16 June 2007
By Mary Ann Ashcraft
On June 23rd and 24th, Carroll County will commemorate the 144th anniversary of Corbit’s Charge, a short but important battle which occurred in Westminster on June 29, 1863, between J.E.B. Stuart’s Confederate cavalry and a small contingent of Delaware cavalry. At the time of the engagement, Philip Fisher of Columbus, Ohio, was in town on business and brought along his granddaughter, Nellie. Several weeks later he wrote his wife a fascinating letter with details of what they had experienced during the turbulent twenty-four hours of June 29-30. The Historical Society of Carroll County owns a copy of the letter, part of which is reproduced below:
What, think, dear Sarah, of little Nellie and I being on the margin of a furious battle in the streets of Westminster. The street runs nearly east and west – Mitten’s Hill is at the east terminus. The Baltimore road runs directly over. At the base the Washington road obleaks (sic) southeast. On Monday, 29th of June, two companies of cavalry from the state of Delaware, stationed at the west end, learned that a small squad of Rebel cavalry, headed by young men, sons of gentlemen of this town, had engaged shewing [shoeing] for twenty-five horses. The Delaware cavalry with swords drawn rushed through the street. When the front column reached the foot of the hill Steward’s (sic) cavalry from concealment in the Washington road, dashed into the street. First quick and violent firing, each besides revolvers carry short guns of arms length. Then flashing of sabers as they were raised high in the light of the sun.
When the battle commenced, Nellie and a number of young misses assembled at our door, ran into the street screaming piteously. Then to the pavement, again to the street – back to the pavement, wringing their little hands, weeping with the greatest expression of sorrow and alarm. First came the horses at top speed, that left their riders on the battle ground. Then, outnumbered many to one, over ground on which they had advanced, came the Union troops. The advance of the victors cutting and slashing – and the rear guard of the retreat looking over their shoulders, warding off as well as they could the terrible blows struck with force as if to cleave man and horse.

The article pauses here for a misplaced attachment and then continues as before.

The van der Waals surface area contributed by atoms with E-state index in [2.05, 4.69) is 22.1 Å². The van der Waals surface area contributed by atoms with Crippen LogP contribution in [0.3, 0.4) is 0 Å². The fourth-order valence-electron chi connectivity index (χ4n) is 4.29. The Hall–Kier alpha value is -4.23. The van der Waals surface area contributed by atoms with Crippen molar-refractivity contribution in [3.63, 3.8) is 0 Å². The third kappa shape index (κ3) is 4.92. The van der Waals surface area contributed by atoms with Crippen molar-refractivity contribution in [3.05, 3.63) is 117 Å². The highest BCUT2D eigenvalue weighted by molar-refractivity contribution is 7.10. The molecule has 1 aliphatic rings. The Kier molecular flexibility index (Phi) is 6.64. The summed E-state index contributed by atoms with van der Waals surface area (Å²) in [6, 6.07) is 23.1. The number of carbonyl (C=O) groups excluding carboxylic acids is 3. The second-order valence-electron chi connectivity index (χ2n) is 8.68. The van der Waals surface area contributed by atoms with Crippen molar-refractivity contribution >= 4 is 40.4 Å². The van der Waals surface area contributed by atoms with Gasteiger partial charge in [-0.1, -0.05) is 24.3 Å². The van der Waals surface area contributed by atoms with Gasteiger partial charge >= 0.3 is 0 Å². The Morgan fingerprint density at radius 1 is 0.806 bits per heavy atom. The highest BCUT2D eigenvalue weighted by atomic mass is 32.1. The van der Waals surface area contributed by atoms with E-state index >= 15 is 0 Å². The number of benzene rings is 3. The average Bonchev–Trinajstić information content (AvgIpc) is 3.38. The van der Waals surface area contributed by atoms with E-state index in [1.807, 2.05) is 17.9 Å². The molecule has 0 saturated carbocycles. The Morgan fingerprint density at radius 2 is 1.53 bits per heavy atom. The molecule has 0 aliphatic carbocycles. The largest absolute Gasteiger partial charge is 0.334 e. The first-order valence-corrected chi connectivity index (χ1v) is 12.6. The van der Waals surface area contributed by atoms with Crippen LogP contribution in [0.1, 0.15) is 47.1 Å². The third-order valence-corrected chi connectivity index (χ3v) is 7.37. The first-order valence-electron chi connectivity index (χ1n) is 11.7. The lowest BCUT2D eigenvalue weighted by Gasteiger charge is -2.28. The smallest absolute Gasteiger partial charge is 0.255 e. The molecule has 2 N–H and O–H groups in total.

The relic of the decaying old Union Church, filled with wounded, the large graves in the crowded yard, showing fruits of battle. Two stakes at the head of one, less than others, tell that two Rebel lieutenants repose in the same grave.
From the time of the retreat until eleven o’clock at night Steward’s cavalry in columns eight deep marched through town, large trains of artillery, one hundred and seventy-five wagons, marked US, captured near Washington City. The daring look, the great number, the ease with which the Rebels sat and managed their race-like looking horses gave me for a time a melancholy foreboding.
Early next morning, whilst Steward’s pickets still paraded the street, from the Washington Road, as driven from the wings of the wind, came Pleasanton’s Invincibles. Then race as if who first could get to Gettysburg. It was amusing to see the prisoners caught, and the bridles taken out of their hands, swing their arms over their heads hurrahing for the South. During the Rebel march through town many of the officers dismounted at the hotel and crossed to our pavement to receive the smiles and congratulations of their friends. Nellie dried her tears, put on smiles, shook hands and received handsful of buttons cut from the rusty gray frocks of distinguished men.
Scare had the last of Pleasanton’s cavalry passed out at the west end until from that end came twenty-five thousand infantry and artillery of the Army of the Potomac. Next west of our residence is sister Mary’s with large trees. As the front of the army advanced to this spot a distinguished looking officer directed the bands to halt under the shade of the trees where they gave us music for hours. Nellie, smiling and shaking hands and kissing some of them, received as many buttons as the day before…
Next weekend’s commemorative activities will take place on North Center and Court Streets in Westminster. In addition to a Civil War encampment, there will be artillery demonstrations, a cavalry charge, period music Saturday night and Sunday afternoon by bands in costume and assorted other activities. All events are free. Consult this newspaper during the coming week for more details or visit the website www.pccwrt.addr.com for pictures of former Corbit’s Charge commemorations plus a timetable of this year’s events.
Mary Ann Ashcraft is a library volunteer at the Historical Society of Carroll County.
Photo credit: From the Gil Barrett Collection, U.S. Army Military History Institute.
Photo caption: An unidentified member of the First Delaware Cavalry sits calmly on horseback along Main Street in Westminster unaware his unit will soon be engaged in combat with advance elements of J.E.B. Stuart’s Confederate cavalry on June 29, 1863.